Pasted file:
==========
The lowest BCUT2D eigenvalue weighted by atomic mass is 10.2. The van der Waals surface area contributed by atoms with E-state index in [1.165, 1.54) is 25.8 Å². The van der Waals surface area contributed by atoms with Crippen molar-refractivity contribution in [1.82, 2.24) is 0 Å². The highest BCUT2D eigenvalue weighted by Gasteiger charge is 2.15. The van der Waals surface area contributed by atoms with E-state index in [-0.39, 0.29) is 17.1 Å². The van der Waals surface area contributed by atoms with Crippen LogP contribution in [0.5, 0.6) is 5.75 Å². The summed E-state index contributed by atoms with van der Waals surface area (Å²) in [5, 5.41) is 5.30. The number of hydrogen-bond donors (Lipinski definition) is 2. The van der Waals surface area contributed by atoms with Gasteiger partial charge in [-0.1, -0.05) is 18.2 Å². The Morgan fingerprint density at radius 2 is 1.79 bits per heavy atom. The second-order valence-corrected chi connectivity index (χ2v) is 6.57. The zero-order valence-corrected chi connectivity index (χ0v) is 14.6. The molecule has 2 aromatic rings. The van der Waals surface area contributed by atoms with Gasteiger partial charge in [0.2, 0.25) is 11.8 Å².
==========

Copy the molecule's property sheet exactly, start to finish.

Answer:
The lowest BCUT2D eigenvalue weighted by atomic mass is 10.2. The van der Waals surface area contributed by atoms with E-state index in [1.165, 1.54) is 25.8 Å². The van der Waals surface area contributed by atoms with Crippen molar-refractivity contribution in [1.82, 2.24) is 0 Å². The highest BCUT2D eigenvalue weighted by Gasteiger charge is 2.15. The van der Waals surface area contributed by atoms with E-state index in [-0.39, 0.29) is 17.1 Å². The van der Waals surface area contributed by atoms with Crippen LogP contribution in [0.5, 0.6) is 5.75 Å². The summed E-state index contributed by atoms with van der Waals surface area (Å²) in [5, 5.41) is 5.30. The number of hydrogen-bond donors (Lipinski definition) is 2. The van der Waals surface area contributed by atoms with Gasteiger partial charge in [-0.1, -0.05) is 18.2 Å². The Morgan fingerprint density at radius 2 is 1.79 bits per heavy atom. The second-order valence-corrected chi connectivity index (χ2v) is 6.57. The zero-order valence-corrected chi connectivity index (χ0v) is 14.6. The molecule has 2 aromatic rings. The van der Waals surface area contributed by atoms with Gasteiger partial charge in [0.2, 0.25) is 11.8 Å².